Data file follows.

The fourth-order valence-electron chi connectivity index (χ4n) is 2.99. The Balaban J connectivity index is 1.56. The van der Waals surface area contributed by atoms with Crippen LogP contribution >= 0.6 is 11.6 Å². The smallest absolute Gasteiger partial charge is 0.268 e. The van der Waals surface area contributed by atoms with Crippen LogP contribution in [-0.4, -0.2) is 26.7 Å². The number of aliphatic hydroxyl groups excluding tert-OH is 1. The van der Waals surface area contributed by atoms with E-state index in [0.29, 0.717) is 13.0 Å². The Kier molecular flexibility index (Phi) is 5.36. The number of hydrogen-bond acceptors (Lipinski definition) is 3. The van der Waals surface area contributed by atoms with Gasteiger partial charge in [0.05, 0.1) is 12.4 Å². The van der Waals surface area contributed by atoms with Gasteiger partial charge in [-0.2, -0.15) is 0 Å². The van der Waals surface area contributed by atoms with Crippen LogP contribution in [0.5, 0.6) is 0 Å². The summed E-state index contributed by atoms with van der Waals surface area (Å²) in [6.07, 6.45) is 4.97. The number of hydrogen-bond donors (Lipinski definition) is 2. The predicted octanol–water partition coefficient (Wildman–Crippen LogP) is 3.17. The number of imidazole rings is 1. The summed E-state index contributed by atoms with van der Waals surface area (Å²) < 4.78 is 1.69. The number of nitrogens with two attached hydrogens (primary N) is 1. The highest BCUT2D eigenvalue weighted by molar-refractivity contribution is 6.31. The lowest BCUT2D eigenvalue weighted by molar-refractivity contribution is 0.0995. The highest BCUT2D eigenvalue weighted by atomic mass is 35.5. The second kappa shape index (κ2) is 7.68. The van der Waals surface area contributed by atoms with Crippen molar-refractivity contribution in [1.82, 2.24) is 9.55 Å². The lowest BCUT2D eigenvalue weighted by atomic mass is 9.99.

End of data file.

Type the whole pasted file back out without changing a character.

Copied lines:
The fourth-order valence-electron chi connectivity index (χ4n) is 2.99. The Balaban J connectivity index is 1.56. The van der Waals surface area contributed by atoms with Crippen LogP contribution >= 0.6 is 11.6 Å². The smallest absolute Gasteiger partial charge is 0.268 e. The van der Waals surface area contributed by atoms with Crippen LogP contribution in [-0.4, -0.2) is 26.7 Å². The number of aliphatic hydroxyl groups excluding tert-OH is 1. The van der Waals surface area contributed by atoms with E-state index in [0.29, 0.717) is 13.0 Å². The Kier molecular flexibility index (Phi) is 5.36. The number of hydrogen-bond acceptors (Lipinski definition) is 3. The van der Waals surface area contributed by atoms with Gasteiger partial charge in [0.05, 0.1) is 12.4 Å². The van der Waals surface area contributed by atoms with Gasteiger partial charge in [-0.2, -0.15) is 0 Å². The van der Waals surface area contributed by atoms with Crippen LogP contribution in [0.5, 0.6) is 0 Å². The summed E-state index contributed by atoms with van der Waals surface area (Å²) in [6.07, 6.45) is 4.97. The number of hydrogen-bond donors (Lipinski definition) is 2. The predicted octanol–water partition coefficient (Wildman–Crippen LogP) is 3.17. The number of imidazole rings is 1. The summed E-state index contributed by atoms with van der Waals surface area (Å²) < 4.78 is 1.69. The number of nitrogens with two attached hydrogens (primary N) is 1. The highest BCUT2D eigenvalue weighted by molar-refractivity contribution is 6.31. The lowest BCUT2D eigenvalue weighted by molar-refractivity contribution is 0.0995. The highest BCUT2D eigenvalue weighted by atomic mass is 35.5. The second kappa shape index (κ2) is 7.68. The van der Waals surface area contributed by atoms with Crippen molar-refractivity contribution in [1.82, 2.24) is 9.55 Å². The lowest BCUT2D eigenvalue weighted by atomic mass is 9.99.